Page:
The Clan review: chilling portrait of patriarchal entitlement in twisted true drama
A respectable patriarch kidnaps his friends and neighbours in this true life crime flick
Film Title: The Clan
Director: Pablo Trapero
Starring: Starring Guillermo Francella, Peter Lanzani, Lili Popovich
Running Time: 108 min
In the 1980s, the Puccio family became notorious in their native Argentina for kidnapping and sometimes killing their wealthy neighbours. Director Pablo Trapero, that reliable purveyor of cinematic thrills (Carancho, White Elephant), transforms this real-life saga into a film that functions as both a slick, pop-scored Scorsese-alike crime flick and an unsettling study of political and personal perversity.
Trapero carefully frames the family as a logical extension of the recently fallen dictatorship. The family’s terrifying patriarch, Arquímedes Puccio (the glacial-eyed Guillermo Francella) rails against the country’s fledgling democracy as “the motherfuckers that sold these country”.
It’s business as usual for this pillar of the community, and business means keeping friends and neighbours bound in the basement: how else is Arquímedes supposed to be a good father and provider? “I will never put my family at risk,” he insists.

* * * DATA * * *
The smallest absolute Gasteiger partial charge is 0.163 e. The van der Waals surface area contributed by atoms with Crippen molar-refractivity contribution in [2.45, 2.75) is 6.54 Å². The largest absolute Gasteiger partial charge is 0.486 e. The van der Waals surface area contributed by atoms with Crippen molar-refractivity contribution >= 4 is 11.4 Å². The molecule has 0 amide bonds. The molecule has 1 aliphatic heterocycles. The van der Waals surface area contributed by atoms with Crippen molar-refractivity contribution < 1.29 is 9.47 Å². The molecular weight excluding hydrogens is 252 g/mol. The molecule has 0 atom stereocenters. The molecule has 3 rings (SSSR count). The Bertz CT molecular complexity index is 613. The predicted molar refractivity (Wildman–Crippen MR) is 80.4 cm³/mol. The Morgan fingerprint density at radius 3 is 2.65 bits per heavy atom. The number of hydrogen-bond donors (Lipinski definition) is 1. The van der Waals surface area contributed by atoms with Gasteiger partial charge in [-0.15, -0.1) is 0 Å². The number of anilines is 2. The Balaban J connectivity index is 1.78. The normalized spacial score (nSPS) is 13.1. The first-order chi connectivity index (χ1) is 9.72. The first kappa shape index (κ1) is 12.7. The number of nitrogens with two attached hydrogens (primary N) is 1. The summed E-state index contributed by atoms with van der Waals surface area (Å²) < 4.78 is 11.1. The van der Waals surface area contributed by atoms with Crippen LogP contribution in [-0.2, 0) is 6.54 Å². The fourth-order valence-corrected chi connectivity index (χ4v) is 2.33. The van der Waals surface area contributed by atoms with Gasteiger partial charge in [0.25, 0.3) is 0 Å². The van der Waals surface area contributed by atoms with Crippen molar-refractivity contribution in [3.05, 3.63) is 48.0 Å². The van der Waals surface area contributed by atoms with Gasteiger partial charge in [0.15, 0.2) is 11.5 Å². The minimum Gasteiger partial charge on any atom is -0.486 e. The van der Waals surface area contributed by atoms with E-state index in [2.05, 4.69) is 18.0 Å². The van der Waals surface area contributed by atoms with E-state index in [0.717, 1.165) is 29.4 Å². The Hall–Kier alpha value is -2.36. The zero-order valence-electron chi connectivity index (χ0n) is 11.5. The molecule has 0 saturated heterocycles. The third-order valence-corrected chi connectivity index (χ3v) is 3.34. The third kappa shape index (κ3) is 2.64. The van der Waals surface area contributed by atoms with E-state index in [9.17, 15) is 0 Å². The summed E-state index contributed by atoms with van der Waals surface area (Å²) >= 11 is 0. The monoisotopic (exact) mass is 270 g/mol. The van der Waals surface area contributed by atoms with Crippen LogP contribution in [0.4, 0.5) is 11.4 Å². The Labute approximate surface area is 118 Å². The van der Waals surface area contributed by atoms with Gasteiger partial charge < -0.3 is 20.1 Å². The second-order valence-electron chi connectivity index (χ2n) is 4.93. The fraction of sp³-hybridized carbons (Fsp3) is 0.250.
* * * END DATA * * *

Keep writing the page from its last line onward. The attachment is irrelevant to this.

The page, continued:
This twisted bourgeois logic recalls the swivel-eyed fictional families of We Are What We Are and Dogtooth and, sure enough, for Arquímedes, kidnapping and extortion is a family affair. His curly-haired son Alejandro (Peter Lanzani) is hailed as a rugby hero within his elevated social circle. Yet he does not shirk when dad insists he lure one of his chums from the rugby club.
Back at the kitchen table, Arquímedes helps his daughter with maths homework. Trapero leaves us wondering just how much the mother and daughters – who, in real life, did not serve jail time – know. The men of the family, meanwhile, are involved whether they like it or not. One son, Guillermo, leaves the country to escape his fate. But ultimately even Alejandro comes to question his tyrannical father.
This chilling portrait of patriarchal entitlement makes playful use of highly inappropriate music cues (The Kinks’ Sunny Afternoon was surely not composed with such brutality in mind) and claustrophobic camera work by Julian Apezteguia.
Even the clever Trapero can’t quite reinvent the wheel: the familiar beats of the crime saga – the rise, the fall, the giddy violence, the Achilles heel – are all present and correct. But the dark political and societal subtext makes for a new, discombobulating sensation.